The Problem Of Cyber-Crime In The Lift Engineering & Construction Industry

We recently explored the subject of business email compromise, a form of cyber-crime that can lead to data theft and bank transfer fraud resulting in devastating consequences for businesses.

If you decided that the topic was not relevant to you, perhaps because you don’t run a business that’s reliant on IT systems or doesn’t hold a great deal of data, then we would urge you to read on, because cyber-crime is becoming increasingly prevalent in a range of industries, including lift engineering and construction.

In fact, you may be interested to learn about a business email compromise case reported by one of our underwriters, which resulted in a construction firm being swindled out of the equivalent of over £70,000.

Business email compromise – a recap

Business email compromise often starts with a phishing attack, where a fraudster sends what looks like a genuine email, encouraging the recipient to click on a link and enter their email account login details, usually for what would appear to be good reason. Once the recipient has fallen for the scam, their email account is compromised, with the fraudster able to monitor their communications.

In the reported case, a project manager of a small construction firm was conned into entering his login details following an email purporting to be from Microsoft, asking for details to be entered in order to benefit from some urgent new security features. The email was in fact from a fraudster and the information provided by the project manager, and the fact that multi-factor authentication was not being used to further protect the firm’s email accounts, was enough to allow full access to his email account remotely.

As we previously highlighted, multi-factor authentication is strongly advised by insurers and underwriters. It requires at least two pieces of unique data to prove identity, including a one-time passcode or a fingerprint for example, making it impossible to remotely access an account. Sadly this was not a process that this particular construction firm had adopted.

£71,000 at risk

Back to the case, and the story was to take a costly turn when the project manager received a genuine email from a subcontractor, attaching an invoice for recent work to the tune of around £71,000.

Noting the invoice arriving in the email account he was now monitoring, the fraudster took steps to prevent the project manager seeing any further emails from the subcontractor. He then set up an email address that to the naked eye looked very similar to that of the subcontractor, and sent an email to the project manager from that address, advising him that there had been a recent change to the subcontractor’s bank account details and asking that the finance department update the payment information. So now instead of paying the subcontractor, the construction firm would be paying the fraudster.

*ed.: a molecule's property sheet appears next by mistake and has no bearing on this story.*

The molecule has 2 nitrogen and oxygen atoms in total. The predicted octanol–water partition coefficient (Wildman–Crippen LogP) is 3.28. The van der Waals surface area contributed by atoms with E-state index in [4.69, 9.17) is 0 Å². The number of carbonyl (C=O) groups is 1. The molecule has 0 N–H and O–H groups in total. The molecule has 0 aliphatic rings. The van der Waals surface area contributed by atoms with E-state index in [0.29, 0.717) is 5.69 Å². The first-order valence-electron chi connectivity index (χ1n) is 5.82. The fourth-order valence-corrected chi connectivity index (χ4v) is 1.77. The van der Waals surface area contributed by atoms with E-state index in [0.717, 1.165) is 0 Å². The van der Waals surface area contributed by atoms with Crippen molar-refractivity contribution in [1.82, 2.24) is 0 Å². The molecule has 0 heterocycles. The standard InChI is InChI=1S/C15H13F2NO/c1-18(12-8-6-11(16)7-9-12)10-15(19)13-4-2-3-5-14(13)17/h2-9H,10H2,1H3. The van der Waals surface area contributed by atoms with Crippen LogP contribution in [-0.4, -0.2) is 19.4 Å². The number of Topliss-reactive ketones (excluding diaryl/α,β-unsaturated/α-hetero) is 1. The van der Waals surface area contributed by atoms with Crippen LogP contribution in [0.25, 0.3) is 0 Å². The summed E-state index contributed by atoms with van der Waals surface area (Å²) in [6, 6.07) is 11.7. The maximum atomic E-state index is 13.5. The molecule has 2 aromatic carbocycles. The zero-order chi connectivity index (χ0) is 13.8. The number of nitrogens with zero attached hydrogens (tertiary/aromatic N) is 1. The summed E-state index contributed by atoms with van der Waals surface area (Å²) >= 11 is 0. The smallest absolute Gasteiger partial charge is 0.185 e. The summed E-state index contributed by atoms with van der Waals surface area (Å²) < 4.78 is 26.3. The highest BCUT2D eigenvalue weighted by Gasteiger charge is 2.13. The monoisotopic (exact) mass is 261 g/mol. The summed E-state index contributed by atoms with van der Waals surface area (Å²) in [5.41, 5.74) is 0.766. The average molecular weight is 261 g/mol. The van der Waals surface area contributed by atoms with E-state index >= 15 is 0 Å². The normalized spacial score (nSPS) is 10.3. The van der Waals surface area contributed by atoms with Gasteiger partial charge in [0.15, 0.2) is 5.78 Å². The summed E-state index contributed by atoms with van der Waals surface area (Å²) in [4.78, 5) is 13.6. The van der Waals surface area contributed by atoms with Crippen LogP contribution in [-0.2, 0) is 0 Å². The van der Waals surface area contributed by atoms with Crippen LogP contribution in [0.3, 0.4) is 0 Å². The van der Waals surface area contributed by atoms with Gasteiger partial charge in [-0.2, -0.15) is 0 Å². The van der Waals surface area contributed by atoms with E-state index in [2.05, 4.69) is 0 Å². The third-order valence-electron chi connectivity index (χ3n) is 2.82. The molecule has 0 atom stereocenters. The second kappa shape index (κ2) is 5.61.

The fraudster was incredibly sophisticated with his actions, to the point that the project manager had no inkling of the scam.

The construction firm had a verification system in place for changes to payment details, which unfortunately the project manager failed to follow. Had he stuck with procedure and made a call to the subcontractor to verify the change of details, the scam would have been exposed at that point. Regrettably this did not happen, and the result was that the invoice remittance was transferred to the fraudster’s bank account, rather than that of the subcontractor.

It was only when the subcontractor chased the invoice payment that the scam was uncovered, by which time the defrauded funds were unrecoverable and the construction firm had no choice but to pay the invoice a second time, a loss of over £70,000; devastating for a small business.

Cyber-crime insurance saves the day

Thankfully the tale had a positive ending. The construction firm had a cyber-crime policy with our underwriter, and was able to claim back the full amount. Had the policy not been in place however, the company would have been in a lot of trouble. For some businesses, this may even have spelled the end.

The case shows that even non-administrative or tech-reliant businesses can fall victim to cyber-crime. It also demonstrates how human error plays a major role in cyber losses.

A lot of businesses believe that cyber insurance is not necessary, either because they are not data or tech-led, or because they have sufficient IT security and risk management procedures in place. But this case shows that cyber criminals can attack any type of business, and that human error can leave any business exposed.

Any company that uses email to communicate with customers or suppliers, and that makes electronic payments, is at risk from cyber-crime, regardless of what industry it is in.

Protect your lift engineering or construction business today

Working with such a large number of organisations and individuals in the construction and lift engineering sector, we are keen to bring this major problem into the spotlight and to highlight the importance of ensuring processes are in place to prevent business email compromise, as well as insurance measures to counter the risk.

We would like to reiterate that cyber-attacks are not covered on commercial combined or office package insurance policies. Specialist cover is vital.

For bespoke advice on protecting your business against the latest forms of cyber-crime, we welcome you to get in touch.